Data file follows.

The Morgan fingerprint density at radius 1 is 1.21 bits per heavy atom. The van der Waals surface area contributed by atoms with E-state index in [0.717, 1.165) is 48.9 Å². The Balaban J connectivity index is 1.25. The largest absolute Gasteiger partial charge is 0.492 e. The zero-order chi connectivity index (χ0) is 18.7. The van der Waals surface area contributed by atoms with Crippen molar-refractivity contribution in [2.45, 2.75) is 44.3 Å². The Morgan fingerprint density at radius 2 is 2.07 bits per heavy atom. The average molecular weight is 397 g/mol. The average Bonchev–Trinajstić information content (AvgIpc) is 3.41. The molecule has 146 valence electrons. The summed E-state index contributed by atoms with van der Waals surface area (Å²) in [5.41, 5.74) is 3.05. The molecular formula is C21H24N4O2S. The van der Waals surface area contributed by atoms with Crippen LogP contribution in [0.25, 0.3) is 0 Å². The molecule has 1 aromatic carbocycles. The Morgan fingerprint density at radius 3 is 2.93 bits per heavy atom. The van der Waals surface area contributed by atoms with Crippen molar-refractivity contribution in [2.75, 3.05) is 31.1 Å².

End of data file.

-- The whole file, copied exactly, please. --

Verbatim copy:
The Morgan fingerprint density at radius 1 is 1.21 bits per heavy atom. The van der Waals surface area contributed by atoms with E-state index in [0.717, 1.165) is 48.9 Å². The Balaban J connectivity index is 1.25. The largest absolute Gasteiger partial charge is 0.492 e. The zero-order chi connectivity index (χ0) is 18.7. The van der Waals surface area contributed by atoms with Crippen molar-refractivity contribution in [2.45, 2.75) is 44.3 Å². The Morgan fingerprint density at radius 2 is 2.07 bits per heavy atom. The average molecular weight is 397 g/mol. The average Bonchev–Trinajstić information content (AvgIpc) is 3.41. The molecule has 146 valence electrons. The summed E-state index contributed by atoms with van der Waals surface area (Å²) in [5.41, 5.74) is 3.05. The molecular formula is C21H24N4O2S. The van der Waals surface area contributed by atoms with Crippen LogP contribution in [0.25, 0.3) is 0 Å². The molecule has 1 aromatic carbocycles. The Morgan fingerprint density at radius 3 is 2.93 bits per heavy atom. The van der Waals surface area contributed by atoms with Crippen molar-refractivity contribution in [2.75, 3.05) is 31.1 Å².